Catering to your conscience

More couples say 'I do' to menus that use local foods -- even if it means more green

Staff WriterMay 27, 2009 

— The bride wore white. The guests ate green.

Well, OK -- the bride's dress was actually ivory. And the environmental correctness of the food at the early May wedding of Laura Paynter and Robert Burton wasn't as important as the source.

It was all local, from the dates stuffed with Bosky Acres goat cheese and wrapped with Grateful Growers prosciutto to the chilled asparagus from Rhodesdale Farm in Grover.

If you count the honey in the flank-steak marinade -- from the bride's parents' beehives -- 13 local purveyors were in the kitchen Friday with caterer Hollace Stephenson of Tastemakers of Charlotte.

"I wanted to have a wedding that represents my values. My green values," says Paynter, a volunteer at the Matthews Community Farmers Market. "And there's a huge value in organic and local foods."

Trend over the past year

Catering has changed from the days of a steamship round of beef and disposable everything.

A bride at The Plaza in New York can now choose a "100 Mile Station," with all food from within 100 miles of Manhattan.

Charlotte's Something Classic Catering won a Green Award from the Business Journal this year for its Green Goddess Alliance, a move to make all of its operations environmentally sound, right down to recycling the fryer oil.

In the Triangle, Durham Catering Co. recycles its fry oil so it can become biodiesel, offers biodegradable disposables and will soon allow clients to contribute to a local carbon offset firm.

Meanwhile in Raleigh, Green Planet Catering makes its own fuel for the company's delivery vehicles, grows its own vegetables on farmland east of Raleigh and will soon raise chickens on that leased land. Of course, the company composts.

"As far as I can tell, we're one of the most sustainable caterers in the country," says Daniel Whittaker, Green Planet's catering manager.

More couples are choosing green nuptials.

"In the past year, you've definitely seen a trend toward it," says Greg Casella, president of the National Association of Catering Executives. He owns Catered Too in San Jose, Calif.

"I had two weddings last summer that paid extra, a 20 percent premium, just to have all-local. I expect that from some corporate events, but not a wedding. I was like, 'Are you sure?' "

'Nobody in

the Yellow Pages'

Paynter was a little worried when she started planning her wedding last fall. Her fiancé is a former chef who trained at the New England Culinary Institute, so he was all for it: "He's as dedicated to the cause as I am," she says.

They found a baker, Cloud Nine Confections, that would make an organic poundcake with local strawberries and butter cream.

But finding a wedding caterer who would work with local farmers was harder.

"There was nobody in the Yellow Pages. If I Googled 'local organic caterer,' not a single thing came up." She finally posted her request in a forum on the Web site for the organization Slow Food Charlotte.

Bingo -- two suggestions, including Stephenson.

Stephenson, a yoga teacher and private chef who usually caters dinners and farm events, had never done a wedding. But when Paynter approached her, she was happy to tackle this job.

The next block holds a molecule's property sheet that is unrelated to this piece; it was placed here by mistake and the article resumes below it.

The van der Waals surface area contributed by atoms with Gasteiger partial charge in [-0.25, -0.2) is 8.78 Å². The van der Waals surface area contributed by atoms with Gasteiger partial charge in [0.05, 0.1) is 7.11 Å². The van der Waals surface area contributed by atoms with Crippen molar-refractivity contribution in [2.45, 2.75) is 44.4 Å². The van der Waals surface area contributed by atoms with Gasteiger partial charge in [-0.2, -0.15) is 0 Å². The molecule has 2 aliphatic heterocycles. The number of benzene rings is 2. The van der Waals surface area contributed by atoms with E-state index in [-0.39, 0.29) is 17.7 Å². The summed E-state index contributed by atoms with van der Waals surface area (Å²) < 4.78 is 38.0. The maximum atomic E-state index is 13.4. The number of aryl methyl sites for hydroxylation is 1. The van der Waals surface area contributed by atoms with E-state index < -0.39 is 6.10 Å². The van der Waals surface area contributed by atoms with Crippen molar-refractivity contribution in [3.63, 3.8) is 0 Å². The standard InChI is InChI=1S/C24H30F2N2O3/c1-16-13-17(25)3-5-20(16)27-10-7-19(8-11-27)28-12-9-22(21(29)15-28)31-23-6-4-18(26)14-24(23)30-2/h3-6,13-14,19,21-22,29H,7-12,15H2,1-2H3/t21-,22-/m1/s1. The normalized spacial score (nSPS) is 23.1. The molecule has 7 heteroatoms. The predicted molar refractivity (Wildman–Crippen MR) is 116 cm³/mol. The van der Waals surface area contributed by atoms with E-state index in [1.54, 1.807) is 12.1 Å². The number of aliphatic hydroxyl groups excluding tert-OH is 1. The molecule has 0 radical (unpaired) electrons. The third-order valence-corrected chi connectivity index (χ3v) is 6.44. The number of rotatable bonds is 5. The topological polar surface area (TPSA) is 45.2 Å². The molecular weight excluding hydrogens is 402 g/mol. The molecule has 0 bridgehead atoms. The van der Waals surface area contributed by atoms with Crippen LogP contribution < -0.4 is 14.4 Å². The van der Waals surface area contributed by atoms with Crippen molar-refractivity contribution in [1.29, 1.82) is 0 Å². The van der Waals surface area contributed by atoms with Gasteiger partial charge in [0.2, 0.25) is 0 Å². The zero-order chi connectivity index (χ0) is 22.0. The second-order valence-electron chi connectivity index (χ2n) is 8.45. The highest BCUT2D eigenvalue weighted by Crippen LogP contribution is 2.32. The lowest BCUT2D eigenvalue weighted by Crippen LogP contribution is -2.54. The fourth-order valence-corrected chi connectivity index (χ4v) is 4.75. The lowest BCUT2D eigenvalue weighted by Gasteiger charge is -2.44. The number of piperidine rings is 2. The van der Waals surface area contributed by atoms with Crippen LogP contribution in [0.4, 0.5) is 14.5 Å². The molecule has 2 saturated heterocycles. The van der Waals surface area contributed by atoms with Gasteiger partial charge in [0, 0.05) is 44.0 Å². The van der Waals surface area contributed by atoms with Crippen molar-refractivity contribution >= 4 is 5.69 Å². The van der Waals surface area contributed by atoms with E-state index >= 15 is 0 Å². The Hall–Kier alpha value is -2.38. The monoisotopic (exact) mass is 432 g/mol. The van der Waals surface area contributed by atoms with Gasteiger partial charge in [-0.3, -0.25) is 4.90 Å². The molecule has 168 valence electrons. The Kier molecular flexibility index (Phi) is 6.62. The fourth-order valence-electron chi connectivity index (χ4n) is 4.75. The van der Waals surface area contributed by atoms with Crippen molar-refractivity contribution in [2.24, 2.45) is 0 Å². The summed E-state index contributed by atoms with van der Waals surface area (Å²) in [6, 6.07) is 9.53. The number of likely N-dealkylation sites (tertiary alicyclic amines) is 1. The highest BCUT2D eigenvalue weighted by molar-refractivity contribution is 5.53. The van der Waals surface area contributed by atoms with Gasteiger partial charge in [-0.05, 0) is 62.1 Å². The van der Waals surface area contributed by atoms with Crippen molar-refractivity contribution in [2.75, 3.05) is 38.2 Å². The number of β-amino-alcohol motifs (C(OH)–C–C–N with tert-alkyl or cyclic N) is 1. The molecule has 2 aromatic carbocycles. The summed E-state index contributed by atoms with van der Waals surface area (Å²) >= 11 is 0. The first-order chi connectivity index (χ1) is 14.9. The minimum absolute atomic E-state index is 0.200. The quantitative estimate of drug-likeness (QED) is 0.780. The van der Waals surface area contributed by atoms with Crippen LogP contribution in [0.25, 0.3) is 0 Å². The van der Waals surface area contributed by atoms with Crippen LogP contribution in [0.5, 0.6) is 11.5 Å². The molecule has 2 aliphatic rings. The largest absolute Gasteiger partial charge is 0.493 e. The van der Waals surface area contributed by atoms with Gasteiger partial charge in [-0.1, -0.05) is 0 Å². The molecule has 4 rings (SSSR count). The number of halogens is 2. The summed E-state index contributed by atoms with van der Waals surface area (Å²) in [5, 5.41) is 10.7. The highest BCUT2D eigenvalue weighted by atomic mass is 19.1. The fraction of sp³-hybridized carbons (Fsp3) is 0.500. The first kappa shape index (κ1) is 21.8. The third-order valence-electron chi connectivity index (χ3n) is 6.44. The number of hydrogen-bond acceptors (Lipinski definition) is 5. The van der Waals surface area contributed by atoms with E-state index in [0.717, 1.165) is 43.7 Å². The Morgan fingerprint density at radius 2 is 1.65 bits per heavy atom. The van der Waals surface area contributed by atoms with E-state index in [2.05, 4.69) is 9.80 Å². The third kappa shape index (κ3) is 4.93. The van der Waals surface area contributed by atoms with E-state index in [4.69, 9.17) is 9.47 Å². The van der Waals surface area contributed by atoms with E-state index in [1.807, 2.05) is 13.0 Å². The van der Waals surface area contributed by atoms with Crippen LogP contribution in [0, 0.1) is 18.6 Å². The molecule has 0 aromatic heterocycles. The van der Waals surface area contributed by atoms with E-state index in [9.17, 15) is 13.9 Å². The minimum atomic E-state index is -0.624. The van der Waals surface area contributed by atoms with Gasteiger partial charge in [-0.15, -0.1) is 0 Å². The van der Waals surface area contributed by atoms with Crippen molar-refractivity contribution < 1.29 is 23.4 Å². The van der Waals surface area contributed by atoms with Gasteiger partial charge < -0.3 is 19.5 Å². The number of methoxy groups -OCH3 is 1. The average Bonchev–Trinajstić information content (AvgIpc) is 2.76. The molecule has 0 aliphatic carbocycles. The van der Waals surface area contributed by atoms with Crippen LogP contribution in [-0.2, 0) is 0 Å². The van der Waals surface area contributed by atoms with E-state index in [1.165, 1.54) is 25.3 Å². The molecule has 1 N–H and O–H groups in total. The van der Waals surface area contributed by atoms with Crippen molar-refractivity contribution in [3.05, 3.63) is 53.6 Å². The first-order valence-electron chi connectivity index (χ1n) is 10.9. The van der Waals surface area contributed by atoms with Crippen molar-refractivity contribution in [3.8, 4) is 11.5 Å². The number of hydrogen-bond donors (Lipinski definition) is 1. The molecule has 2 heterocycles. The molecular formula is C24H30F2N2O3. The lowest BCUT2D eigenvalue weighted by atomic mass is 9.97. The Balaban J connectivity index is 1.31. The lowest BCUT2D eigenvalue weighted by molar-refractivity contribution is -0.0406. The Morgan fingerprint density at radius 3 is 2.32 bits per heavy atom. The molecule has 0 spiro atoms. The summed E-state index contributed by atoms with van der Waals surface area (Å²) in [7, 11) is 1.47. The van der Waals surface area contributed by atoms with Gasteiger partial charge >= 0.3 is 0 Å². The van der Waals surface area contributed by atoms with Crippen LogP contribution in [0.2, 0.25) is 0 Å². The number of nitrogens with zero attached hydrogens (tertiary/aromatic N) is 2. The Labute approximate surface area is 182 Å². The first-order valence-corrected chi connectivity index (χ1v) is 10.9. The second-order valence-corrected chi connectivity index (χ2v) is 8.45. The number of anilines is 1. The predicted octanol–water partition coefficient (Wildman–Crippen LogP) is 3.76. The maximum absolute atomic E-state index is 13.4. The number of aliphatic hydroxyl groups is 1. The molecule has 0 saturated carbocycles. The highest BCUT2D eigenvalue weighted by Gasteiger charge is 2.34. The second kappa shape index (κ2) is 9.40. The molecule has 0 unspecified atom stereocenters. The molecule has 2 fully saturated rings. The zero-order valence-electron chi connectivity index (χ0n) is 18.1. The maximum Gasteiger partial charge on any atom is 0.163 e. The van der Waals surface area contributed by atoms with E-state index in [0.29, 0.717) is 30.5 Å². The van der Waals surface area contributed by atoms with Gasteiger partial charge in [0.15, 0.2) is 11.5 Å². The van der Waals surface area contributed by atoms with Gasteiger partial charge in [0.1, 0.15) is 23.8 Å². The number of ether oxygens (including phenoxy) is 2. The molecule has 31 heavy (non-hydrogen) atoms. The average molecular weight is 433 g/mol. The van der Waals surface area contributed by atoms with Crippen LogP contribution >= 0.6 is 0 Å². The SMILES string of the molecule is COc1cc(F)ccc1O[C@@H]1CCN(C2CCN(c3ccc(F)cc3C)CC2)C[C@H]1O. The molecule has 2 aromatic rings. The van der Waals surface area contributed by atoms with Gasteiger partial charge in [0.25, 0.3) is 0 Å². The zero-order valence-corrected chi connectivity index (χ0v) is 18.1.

Stephenson sees her cooking style as an extension of her yoga business, she says.

"It's all about eating well and living well," she says. "Organic as much as I can, local as much as I can. Being mindful."

Expect some differences

If you're working with a local-foods caterer, expect a few things to be different up front. For one, you have to be flexible. You can't have your heart set on tomatoes in January or strawberries in August.

"The first thing I say [to clients] is, 'I'm not a typical caterer,'" Stephenson says. "Most people who want a local-food caterer understand that."

She sticks with smaller events, with 100 or fewer people, to make sure she can get enough of the ingredients she needs.

Farmers usually can tell her what they expect to have six weeks out, but things might change at the last minute. A hailstorm might shred the basil, or the green beans might not be ready that day.

"It takes time," Stephenson says. "It's not as easy as opening a catalog or calling a food broker. It takes a lot of phone calls to farmers, going to farms, going to gardens."

The other consideration is cost. The cost per person is going to be higher.

Jill Marcus of Something Classic says she gets approached by some clients who want all local -- until they find out what it will cost.

As a general rule, a local menu will cost at least 25 percent more, Marcus says. In some cases, she has found local vegetables to be cheaper. But the savings are offset by the meat, which is far more expensive. That can drive the overall tab 50 percent higher than the standard menu, or even higher.

"Some are committed, and some will say, 'We really want to do it, but ...' You're not going to get a $15-a-person wedding," Marcus says. "We try to give them options so they can do some or part, because it is expensive."

Stephenson says she does run into potential clients who expect her cost to be the same as the other companies'.

"You just have to educate," she says. "We have to decide as a community what we value. People will pay for what they value."

Paynter says she was happy with the cost. Her mother -- a research librarian for The Charlotte Observer -- was paying, but Stephenson's estimate actually came in under their budget.

"If it's OK with Mom, it's OK with me," she says, laughing.

Stephenson says she's just happy to spread the word about how creative you can get with local food.

"How we eat is as important as what we eat," she says.

Staff writer Andrea Weigl contributed to this report.

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